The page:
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Molecular Shapes: Molecules with No Lone Pairs on Central Atom

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Molecular Shapes: No Lone Pairs on Central Atom
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Repulsion in an electroscope is like repulsion between electron pairs

Credit: Sylvanus P. Thompson
Source: http://commons.wikimedia.org/wiki/File:Electroscope_showing_induction.png
License: CC BY-NC 3.0

How does an electroscope work?

An electroscope is a device used to study charge.  When a positively charged object (the rod) nears the upper post, electrons flow to the top of the jar leaving the two gold leaves positively charged. The leaves repel each other since both hold positive, like charges. The VSEPR theory says that electron pairs, also a set of like charges, will repel each other such that the shape of the molecule will adjust so that the valence electron-pairs stay as far apart from each other as possible. 

Central Atom with No Lone Pairs

In order to easily understand the types of molecules possible, we will use a simple system to identify the parts of any molecule.

A = central atom in a molecule

B = atoms surrounding the central atom

Subscripts after the B will denote the number of B atoms that are bonded to the central A atom.  For example, AB 4 is a molecule with a central atom surrounded by four covalently bonded atoms.  Again, it does not matter if those bonds are single, double, or triple bonds.

AB 2 : Beryllium hydride (BeH 2 )

Beryllium hydride consists of a central beryllium atom with two single bonds to hydrogen atoms.  Recall that it violates the octet rule.

H-Be-H

According to the requirement that electron pairs maximize their distance from one another, the two bonding pairs in the BeH 2 molecules will arrange themselves on directly opposite sides of the central Be atom.  The resulting geometry is a linear molecule, shown in the Figure below in a “ball and stick” model.

Model of beryllium hydride, which is linear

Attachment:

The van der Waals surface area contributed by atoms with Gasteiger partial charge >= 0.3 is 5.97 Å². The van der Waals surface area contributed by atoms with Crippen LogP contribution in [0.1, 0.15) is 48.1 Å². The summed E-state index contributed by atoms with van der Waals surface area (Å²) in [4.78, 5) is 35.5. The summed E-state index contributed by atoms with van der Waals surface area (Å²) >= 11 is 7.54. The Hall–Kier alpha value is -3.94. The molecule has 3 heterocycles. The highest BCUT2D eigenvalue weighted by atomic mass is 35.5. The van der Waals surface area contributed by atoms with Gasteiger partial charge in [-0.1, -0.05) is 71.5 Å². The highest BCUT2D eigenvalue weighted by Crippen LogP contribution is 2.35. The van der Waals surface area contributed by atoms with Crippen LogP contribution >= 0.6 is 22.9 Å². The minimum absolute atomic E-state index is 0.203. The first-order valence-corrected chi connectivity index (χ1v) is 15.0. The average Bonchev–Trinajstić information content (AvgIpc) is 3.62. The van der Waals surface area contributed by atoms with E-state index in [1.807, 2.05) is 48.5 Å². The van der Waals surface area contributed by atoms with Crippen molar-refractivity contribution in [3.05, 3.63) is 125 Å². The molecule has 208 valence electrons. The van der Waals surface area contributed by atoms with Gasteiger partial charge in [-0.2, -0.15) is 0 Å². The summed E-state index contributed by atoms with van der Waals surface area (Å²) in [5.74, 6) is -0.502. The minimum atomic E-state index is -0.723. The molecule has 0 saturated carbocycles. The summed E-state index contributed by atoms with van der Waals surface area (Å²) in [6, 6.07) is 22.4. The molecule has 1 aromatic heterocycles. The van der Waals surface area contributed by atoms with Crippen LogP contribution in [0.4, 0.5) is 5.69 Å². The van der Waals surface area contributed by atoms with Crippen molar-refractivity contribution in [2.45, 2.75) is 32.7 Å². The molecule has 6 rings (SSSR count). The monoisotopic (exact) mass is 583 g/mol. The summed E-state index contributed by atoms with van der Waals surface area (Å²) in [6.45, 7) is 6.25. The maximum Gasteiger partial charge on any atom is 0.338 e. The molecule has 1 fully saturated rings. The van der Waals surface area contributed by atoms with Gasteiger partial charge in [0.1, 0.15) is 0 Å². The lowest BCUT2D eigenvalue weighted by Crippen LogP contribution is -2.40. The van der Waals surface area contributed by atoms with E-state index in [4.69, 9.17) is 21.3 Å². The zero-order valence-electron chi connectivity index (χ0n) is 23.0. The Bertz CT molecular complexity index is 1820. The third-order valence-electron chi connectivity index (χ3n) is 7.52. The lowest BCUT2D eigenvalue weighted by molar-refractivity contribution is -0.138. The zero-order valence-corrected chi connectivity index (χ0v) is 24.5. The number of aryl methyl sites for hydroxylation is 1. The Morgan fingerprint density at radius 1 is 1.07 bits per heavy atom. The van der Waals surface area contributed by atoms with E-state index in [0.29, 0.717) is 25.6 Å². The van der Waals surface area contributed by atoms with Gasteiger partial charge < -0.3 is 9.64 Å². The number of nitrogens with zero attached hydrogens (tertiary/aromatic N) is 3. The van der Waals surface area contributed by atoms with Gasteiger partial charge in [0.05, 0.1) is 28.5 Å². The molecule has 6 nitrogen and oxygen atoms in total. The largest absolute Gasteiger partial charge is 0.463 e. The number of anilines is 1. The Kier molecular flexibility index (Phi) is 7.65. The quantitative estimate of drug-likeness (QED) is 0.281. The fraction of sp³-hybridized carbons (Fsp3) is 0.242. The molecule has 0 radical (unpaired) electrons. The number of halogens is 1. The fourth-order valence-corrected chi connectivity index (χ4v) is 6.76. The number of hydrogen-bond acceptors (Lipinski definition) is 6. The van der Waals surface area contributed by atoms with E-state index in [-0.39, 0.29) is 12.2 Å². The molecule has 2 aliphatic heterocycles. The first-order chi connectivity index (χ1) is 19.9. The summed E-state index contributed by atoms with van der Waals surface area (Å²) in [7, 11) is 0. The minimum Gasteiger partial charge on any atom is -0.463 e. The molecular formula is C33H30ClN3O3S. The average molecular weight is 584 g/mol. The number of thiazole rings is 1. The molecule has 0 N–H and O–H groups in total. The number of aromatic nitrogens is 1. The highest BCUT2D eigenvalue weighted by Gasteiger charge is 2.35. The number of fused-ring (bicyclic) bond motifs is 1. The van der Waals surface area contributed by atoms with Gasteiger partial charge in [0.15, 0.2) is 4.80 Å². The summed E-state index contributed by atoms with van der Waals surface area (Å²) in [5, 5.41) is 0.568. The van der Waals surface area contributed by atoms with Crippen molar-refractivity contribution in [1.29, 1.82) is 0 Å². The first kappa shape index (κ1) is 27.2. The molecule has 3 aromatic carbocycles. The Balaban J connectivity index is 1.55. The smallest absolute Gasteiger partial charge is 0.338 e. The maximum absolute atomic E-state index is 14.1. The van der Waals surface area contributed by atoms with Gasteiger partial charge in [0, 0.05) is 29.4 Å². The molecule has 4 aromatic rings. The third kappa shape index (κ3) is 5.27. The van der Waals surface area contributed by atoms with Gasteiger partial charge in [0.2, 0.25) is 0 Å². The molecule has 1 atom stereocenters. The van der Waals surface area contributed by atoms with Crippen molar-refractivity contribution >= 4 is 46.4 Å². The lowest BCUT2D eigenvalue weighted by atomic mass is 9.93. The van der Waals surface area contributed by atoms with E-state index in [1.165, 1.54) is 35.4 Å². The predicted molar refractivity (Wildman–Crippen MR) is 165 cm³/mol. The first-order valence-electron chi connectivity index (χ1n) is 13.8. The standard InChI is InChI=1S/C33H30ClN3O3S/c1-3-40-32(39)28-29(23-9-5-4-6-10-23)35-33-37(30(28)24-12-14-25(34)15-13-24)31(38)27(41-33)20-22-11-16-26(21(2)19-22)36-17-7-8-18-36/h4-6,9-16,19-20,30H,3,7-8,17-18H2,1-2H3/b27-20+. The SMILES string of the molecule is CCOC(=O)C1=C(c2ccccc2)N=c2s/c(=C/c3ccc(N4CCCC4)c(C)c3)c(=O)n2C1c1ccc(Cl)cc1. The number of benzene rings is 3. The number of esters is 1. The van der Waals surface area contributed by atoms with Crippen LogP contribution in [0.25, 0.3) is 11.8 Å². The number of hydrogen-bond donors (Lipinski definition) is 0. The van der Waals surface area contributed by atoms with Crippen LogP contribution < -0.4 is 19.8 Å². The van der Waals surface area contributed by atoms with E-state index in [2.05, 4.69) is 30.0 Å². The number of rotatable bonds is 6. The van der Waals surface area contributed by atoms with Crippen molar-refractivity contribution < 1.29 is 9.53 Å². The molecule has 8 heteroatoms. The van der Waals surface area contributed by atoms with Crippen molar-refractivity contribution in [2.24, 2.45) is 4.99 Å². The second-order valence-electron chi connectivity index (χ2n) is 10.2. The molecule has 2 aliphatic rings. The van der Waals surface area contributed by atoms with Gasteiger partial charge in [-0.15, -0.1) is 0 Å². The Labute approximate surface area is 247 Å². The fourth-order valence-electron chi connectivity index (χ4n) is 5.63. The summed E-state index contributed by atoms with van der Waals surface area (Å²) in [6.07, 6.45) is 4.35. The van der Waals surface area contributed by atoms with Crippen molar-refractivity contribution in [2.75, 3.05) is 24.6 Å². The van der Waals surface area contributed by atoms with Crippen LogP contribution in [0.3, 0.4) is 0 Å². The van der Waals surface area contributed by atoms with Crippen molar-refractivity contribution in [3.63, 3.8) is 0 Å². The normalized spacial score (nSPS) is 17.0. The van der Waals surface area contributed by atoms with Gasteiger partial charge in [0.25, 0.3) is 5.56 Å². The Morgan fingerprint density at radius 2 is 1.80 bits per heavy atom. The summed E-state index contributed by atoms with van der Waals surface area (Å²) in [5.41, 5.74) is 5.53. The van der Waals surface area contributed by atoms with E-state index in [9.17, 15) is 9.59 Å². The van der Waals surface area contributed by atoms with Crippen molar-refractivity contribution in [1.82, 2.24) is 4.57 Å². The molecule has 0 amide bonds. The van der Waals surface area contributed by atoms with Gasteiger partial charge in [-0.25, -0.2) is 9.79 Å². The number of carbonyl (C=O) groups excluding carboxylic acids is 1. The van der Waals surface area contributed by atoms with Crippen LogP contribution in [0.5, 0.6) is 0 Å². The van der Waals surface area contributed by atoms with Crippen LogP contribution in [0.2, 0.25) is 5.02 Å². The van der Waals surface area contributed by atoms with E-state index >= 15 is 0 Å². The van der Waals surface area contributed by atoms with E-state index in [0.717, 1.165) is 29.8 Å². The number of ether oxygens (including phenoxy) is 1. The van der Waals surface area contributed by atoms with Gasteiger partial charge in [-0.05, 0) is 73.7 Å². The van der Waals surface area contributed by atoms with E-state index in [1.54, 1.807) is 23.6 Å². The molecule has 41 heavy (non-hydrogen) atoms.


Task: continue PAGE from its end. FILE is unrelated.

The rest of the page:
Credit: Ben Mills (Wikimedia: Benjah-bmm27)
Source: http://commons.wikimedia.org/wiki/File:Beryllium-hydride-molecule-IR-3D-balls.png
License: CC BY-NC 3.0

Beryllium hydride model. [Figure2]

The bond angle from H-Be-H is 180° because of its linear geometry.

Carbon dioxide is another example of a molecule which falls under the AB 2 category.  Its Lewis structure consists of double bonds between the central carbon and the oxygen atoms (see Figure below ).

Structure of carbon dioxide, which is linear

Credit: CK-12 Foundation - Joy Sheng
License: CC BY-NC 3.0

Carbon dioxide bonding. [Figure3]

The repulsion between the two groups of four electrons (two pairs) is no different than the repulsion of the two groups of two electrons (one pair) in the BeH 2 molecule.  Carbon dioxide is also linear (see Figure below ).

Model of carbon dioxide, which is linear

Credit: User:Benji9072/Wikimedia Commons
Source: http://commons.wikimedia.org/wiki/File:Carbon_dioxide_structure.png
License: CC BY-NC 3.0

Carbon dioxide. [Figure4]

AB 3 : Boron Trifluoride (BF 3 )

Boron trifluoride consists of a central boron atom with three single bonds to fluorine atoms (see  Figure   below ) .  The boron atom also has an incomplete octet.

Structure of boron trifluoride, which has a trigonal planar shape

Credit: CK-12 Foundation - Joy Sheng
License: CC BY-NC 3.0

Boron trifluoride bonding. [Figure5]

The geometry of the BF 3 molecule is called trigonal planar (see Figure below ).  The fluorine atoms are positioned at the vertices of an equilateral triangle.  The F-B-F angle is 120° and all four atoms lie in the same plane.